NEW DELHI / CHENNAI : Trouble of AIADMK leader TTV Dinakaran has increased manifold as the Delhi Police served him summons to join the ongoing probe involving him in the Election Commission bribery case.
Dinakaran was booked by the Delhi Police for trying to bribe Election Commission officials through a middleman to buy AIADMK’s ‘two leaves’ symbol.
A Delhi Police team served Dinakaran summons at his Chennai residence late on Wednesday hours after a lookout notice was issued against him after inputs from security agencies that the AIADMK leader may try to sneak out of the country.
There was midnight drama outside Dinarakan’s Chennai house as one of his supporters tried to immolate himself moments after Delhi cops served summons to the AIADMK leader. The bid was thwarted by other supporters prevented the man from immolating himself averting a bigger tragedy.
According to reports, summons were served on him late last night, Reports on Thursday said that Dinakaran has been asked to join the probe on Saturday at the office of the Delhi Crime Branch.
Isolated in his party, TTV Dinakaran “stepped aside” on Wednesday to pave the way for a merger of rival factions led by Tamil Nadu Chief Minister EK Palaniswami and his predecessor O Panneerselvam.
Dinakaran, the nephew of jailed AIADMK general secretary VK Sasikala, is facing a revolt by an influential section of the party led by Palaniswami and a host of ministers, who had on Tuesday night declared the ouster of the once powerful aunt- nephew duo, and extended a hand of friendship to the Panneerselvam camp.
After revolt in AIADMK, Sasikala’s aide Dinakaran ‘steps aside’
Dinakaran, who had earlier in the day convened a meeting of the MLAs backing him, chickened out at the last moment, and called it off, apparently outnumbered by those arrayed against him.
Senior ministers including D Jayakumar and KA Sengottaiyan, who chairs the AIADMK presidium and had hitherto sided with Dinakaran, had questioned the beleaguered leader’s locus standi to convene a meeting of legislators and the party’s district secretaries.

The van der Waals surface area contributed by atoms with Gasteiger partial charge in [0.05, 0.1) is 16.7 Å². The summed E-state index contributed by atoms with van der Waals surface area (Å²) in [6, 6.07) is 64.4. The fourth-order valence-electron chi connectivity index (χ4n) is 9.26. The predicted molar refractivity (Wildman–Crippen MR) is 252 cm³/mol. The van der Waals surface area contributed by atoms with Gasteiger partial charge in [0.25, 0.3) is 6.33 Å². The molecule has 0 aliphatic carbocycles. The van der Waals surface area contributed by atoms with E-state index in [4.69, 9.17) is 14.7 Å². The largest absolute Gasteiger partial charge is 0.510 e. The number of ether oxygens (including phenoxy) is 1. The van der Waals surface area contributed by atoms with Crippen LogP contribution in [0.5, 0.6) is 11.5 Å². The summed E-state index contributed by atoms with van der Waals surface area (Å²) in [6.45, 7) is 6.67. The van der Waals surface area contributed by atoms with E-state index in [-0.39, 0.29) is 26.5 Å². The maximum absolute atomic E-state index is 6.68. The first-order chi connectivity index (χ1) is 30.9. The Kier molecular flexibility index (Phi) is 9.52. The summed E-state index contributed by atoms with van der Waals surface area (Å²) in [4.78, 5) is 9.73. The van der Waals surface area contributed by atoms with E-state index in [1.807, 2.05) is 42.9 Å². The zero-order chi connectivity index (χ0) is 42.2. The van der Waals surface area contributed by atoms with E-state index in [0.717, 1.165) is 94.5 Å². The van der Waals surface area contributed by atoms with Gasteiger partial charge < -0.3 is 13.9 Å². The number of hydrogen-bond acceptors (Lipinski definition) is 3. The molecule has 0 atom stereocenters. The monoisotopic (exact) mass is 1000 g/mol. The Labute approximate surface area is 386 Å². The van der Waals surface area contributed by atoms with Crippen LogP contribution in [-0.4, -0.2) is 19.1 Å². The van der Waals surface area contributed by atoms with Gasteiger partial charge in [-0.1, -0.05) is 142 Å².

Seeking to avoid any confrontation, Dinakaran said he had “stepped aside” last night itself “in the interest of the party”.”I myself would have announced it (of keeping away from the party) if they had told me about their decision,” he said, referring to Tuesday night’s revolt.
“As I have a responsibility, I’m announcing that the party should not split for any reason. I thank everyone who supported me till now. I will not be the one to have weakened the party and the government,” Dinakaran tweeted hinting that he was ready to walk out of the party.
However, sources said merger talks between the two warring AIADMK factions has run into trouble. The camp backing CM Edapaddi Palanisami has made it clear that he would not step down to accommodate Panneerselvam. Removal of VK sasikala and TTV Dinakaran from the party’s key posts and governance, if the first condition that Panneerselvam had placed for any merger to take place.
Dinakaran, who is facing trouble on multiple fronts, including from the Delhi police which has booked him for allegedly trying to bribe an Election Commission official to clinch the ‘two-leaves’ symbol of the party, frozen by the poll panel, for his faction, also said he had no issues with the rival camps merging together.
He, however, claimed the rebellion against him was out of “fear”.”They (ministers) might have done this (revolt) due to some fear. Maybe there was some dissatisfaction against me. But I don’t know,” he told reporters.
He was apparently referring to the possible angst in the party following income tax raids at Health Minister C Vijayabaskar’s premises ahead of the assembly bypoll to the R K Nagar seat which was countermanded following allegations of bribing and inducement of voters. Dinakaran was the party’s nominee for the election.
“I wonder what the apprehension is about. When they make such sudden announcement there must be some fear,” he said, adding, the revolt was a decision made in a “hurry”.
Dinakaran, however, made it clear that since it was Sasikala who had appointed him to the post, he would decide on the next course of action only after meeting her. He wondered why there was the question of his resignation when he had already “stepped aside”.
Meanwhile, Panneerselvam, a staunch loyalist of the late Chief Minister J Jayalalithaa, described the revolt against the Sasikala family as the “first success” of his “dharma yuddh” (holy war).
Panneerselvam said he had launched the “dharma yuddh” with the help of his supporters, including MPs and MLAs, in an effort to ensure that the AIADMK did not go into hands of Sasikala’s family.
Panneerselvam had filled-in for Jayalalithaa as Chief Minister thrice in the past, twice when she had to go to jail in corruption cases and once when she was on her death bed. He had claimed he was coerced to step down by Sasikala after Jayalalithaa’s death.
Though the Palaniswami and Panneerselvam camps have shown inclination for the merger of the two factions, there have not been any direct talks between them so far.
Dinakaran, against whom the Delhi police has issued a lookout notice for allegedly trying to bribe an Election Commission official, said he had no intention to fight with people who are like his “brothers.” “I will never go against the AIADMK,” he said.
He indicated Sasikala has not yet been apprised of the developments. “How can someone inside the jail be informed,” he asked.